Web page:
Friday morning I was exhausted, sick, and probably very slightly hung over, and I had two classes with my least favorite teacher, the one who doesn’t really know what she’s doing. She was also very tired, so the two of us were not such a great team. We managed to come up with some things to do, but it was very disorganized, and I think the students could tell, which is never good. So that was frustrating. Afterwards, I went home to get my paperwork in order for the notorious appointment at the Préfecture to get my carte de séjour. I brought copies of everything I could think of, including my plane and train tickets, because I was so worried about ending up like the Australian girl. I was called up to the window only half an hour after my scheduled appointment, so I was only stewing for 45 minutes or so. I gave all my paperwork to the woman, who inspected it all very carefully (I believe I actually prayed when she looked at my translated birth certificate), took three of my identity photos (I came to France with 12; I have two left), and gave me this beautiful, precious document in return:
This isn’t the actual carte de séjour, it’s just the temporary one – I have to go back in December to collect the real one. But it means that I’m not an illegal alien! And I can go home for Christmas! Hurray!
When I got home, I had a message on my cell phone telling me that my Internet was up and running, and that I could set everything up. Yay! I thought to myself. This day is getting better and better! So I opened up our shiny new Dartybox (the “box” is the all-in-one Internet/TV/telephone doohickey), plugged everything in, typed in all the passwords… and nothing. No Internet, no phone, no nothing. To make matters worse, I read the price list again and found out that instead of the 0.25 cents a minute that I swear the guy in the store quoted us for a call to Russia, it was actually 0.25 euros a minute. In other words, 25 cents a minute. Which is prohibitively expensive and absolutely ridiculous. So when Olesya got home, I had to break the news to her, and she was understandably pissed. We decided to cancel that service and try to find a cheaper one, but canceling involves sending a registered letter, and I had had such a bad day that I couldn’t handle it, so I put it all off till Monday. I knew this whole Internet was going to be a saga, but I never imagined it would get this bad… On the bright side, not having Internet at home makes me a lot more productive.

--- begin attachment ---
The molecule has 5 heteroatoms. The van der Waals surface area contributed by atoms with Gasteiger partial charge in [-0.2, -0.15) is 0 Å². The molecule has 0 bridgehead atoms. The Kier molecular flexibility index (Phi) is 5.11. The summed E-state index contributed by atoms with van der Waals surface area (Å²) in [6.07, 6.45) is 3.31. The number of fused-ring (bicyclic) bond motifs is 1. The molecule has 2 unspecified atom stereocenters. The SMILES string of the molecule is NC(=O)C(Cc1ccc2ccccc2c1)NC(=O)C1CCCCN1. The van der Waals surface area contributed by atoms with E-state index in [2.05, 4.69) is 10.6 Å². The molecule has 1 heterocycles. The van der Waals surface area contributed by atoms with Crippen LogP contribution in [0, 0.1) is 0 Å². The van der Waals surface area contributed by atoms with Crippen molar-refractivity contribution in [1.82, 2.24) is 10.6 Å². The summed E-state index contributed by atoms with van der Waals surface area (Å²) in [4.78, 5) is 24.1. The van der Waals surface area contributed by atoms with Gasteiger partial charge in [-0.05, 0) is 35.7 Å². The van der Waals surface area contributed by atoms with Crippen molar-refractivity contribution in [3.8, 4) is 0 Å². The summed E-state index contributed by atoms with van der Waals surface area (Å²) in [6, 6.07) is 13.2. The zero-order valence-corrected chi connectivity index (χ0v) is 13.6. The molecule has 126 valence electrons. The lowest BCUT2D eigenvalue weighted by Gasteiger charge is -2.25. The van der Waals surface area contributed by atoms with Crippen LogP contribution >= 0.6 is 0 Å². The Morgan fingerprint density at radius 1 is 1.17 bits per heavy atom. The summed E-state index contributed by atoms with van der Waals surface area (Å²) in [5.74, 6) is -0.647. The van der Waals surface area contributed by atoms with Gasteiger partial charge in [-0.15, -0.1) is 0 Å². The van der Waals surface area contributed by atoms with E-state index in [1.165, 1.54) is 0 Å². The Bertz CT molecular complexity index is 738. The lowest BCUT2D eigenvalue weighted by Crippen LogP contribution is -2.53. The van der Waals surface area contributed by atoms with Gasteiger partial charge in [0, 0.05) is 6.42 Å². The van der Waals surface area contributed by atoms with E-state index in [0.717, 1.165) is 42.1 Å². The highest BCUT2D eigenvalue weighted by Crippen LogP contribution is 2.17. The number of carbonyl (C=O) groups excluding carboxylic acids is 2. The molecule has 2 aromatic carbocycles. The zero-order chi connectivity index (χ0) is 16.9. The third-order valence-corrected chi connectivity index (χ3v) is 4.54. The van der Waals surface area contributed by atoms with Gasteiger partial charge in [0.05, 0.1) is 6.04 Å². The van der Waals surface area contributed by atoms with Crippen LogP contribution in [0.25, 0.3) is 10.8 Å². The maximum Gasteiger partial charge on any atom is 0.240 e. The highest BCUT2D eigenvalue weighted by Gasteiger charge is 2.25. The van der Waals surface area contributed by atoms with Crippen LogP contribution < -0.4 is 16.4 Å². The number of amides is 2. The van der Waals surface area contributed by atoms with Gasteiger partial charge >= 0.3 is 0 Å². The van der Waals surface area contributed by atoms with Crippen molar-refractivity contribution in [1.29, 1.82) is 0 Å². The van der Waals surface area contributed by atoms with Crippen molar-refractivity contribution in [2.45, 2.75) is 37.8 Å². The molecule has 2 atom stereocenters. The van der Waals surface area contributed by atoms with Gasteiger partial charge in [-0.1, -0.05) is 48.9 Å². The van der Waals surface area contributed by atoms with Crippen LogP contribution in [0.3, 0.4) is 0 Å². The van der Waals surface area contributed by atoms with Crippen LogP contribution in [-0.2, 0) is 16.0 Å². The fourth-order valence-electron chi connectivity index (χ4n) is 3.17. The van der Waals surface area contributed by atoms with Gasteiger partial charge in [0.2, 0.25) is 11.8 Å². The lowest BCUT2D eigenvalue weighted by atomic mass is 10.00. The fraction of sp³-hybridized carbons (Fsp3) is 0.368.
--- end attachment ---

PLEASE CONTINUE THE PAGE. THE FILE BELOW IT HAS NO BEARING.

Saturday was much better, especially since I stayed in my pajamas all morning eating chocolate and watching The West Wing. Bradley Whitford is the cure for all that ails you. I had a meeting at 4:00 with Isabel, who is Spanish and so didn’t come until 5:00 (I never really believed that cultural difference until now). We spent a lot of time chatting and not so much talking about how to start a chorale, but we did eventually nail down some particulars. Then she made me speak Spanish for a while, which was INCREDIBLY DIFFICULT because French has chased all the Spanish I ever knew out of my head. It was fun, though, and my little linguistic-dork brain is all happy because I have to continue thinking in French even when speaking Spanish so that I can ask Isabel questions in French. Did I say my brain was happy? I meant that it EXPLODED. Then she spoke English for a while, which she speaks a lot better than she thinks she does. Her accent isn’t terribly strong, and I like it, so I keep on getting sucked into the rhythm of it and forgetting to correct her, even though she wants me to. It’s going to be a lot of fun doing this with her, especially since she’s a language dork too, so when we get together we geek out about language all the time. Oh, and my Spanish is going to become Spain-Spanish – I’m already starting that lisp thing, so all you South-American-Spanish speakers beware.